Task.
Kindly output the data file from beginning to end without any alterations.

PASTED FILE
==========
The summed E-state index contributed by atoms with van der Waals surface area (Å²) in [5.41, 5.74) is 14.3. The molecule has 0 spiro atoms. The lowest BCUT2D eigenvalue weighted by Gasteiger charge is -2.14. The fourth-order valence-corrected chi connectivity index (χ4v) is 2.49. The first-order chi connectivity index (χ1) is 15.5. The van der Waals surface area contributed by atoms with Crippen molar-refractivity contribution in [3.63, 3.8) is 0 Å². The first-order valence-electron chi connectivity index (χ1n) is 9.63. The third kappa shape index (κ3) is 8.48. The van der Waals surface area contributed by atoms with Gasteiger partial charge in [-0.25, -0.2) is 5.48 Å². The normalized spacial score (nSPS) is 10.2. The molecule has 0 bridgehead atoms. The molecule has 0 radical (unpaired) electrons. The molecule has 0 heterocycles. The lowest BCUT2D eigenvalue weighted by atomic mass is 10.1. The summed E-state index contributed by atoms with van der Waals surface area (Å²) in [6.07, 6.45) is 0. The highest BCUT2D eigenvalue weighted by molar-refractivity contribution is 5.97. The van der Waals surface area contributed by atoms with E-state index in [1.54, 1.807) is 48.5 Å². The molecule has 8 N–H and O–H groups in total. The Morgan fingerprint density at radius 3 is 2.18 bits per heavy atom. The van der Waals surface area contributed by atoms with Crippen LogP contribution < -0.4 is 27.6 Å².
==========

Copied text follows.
The summed E-state index contributed by atoms with van der Waals surface area (Å²) in [5.41, 5.74) is 14.3. The molecule has 0 spiro atoms. The lowest BCUT2D eigenvalue weighted by Gasteiger charge is -2.14. The fourth-order valence-corrected chi connectivity index (χ4v) is 2.49. The first-order chi connectivity index (χ1) is 15.5. The van der Waals surface area contributed by atoms with Crippen molar-refractivity contribution in [3.63, 3.8) is 0 Å². The first-order valence-electron chi connectivity index (χ1n) is 9.63. The third kappa shape index (κ3) is 8.48. The van der Waals surface area contributed by atoms with Gasteiger partial charge in [-0.25, -0.2) is 5.48 Å². The normalized spacial score (nSPS) is 10.2. The molecule has 0 bridgehead atoms. The molecule has 0 radical (unpaired) electrons. The molecule has 0 heterocycles. The lowest BCUT2D eigenvalue weighted by atomic mass is 10.1. The summed E-state index contributed by atoms with van der Waals surface area (Å²) in [6.07, 6.45) is 0. The highest BCUT2D eigenvalue weighted by molar-refractivity contribution is 5.97. The van der Waals surface area contributed by atoms with E-state index in [1.54, 1.807) is 48.5 Å². The molecule has 8 N–H and O–H groups in total. The Morgan fingerprint density at radius 3 is 2.18 bits per heavy atom. The van der Waals surface area contributed by atoms with Crippen LogP contribution < -0.4 is 27.6 Å².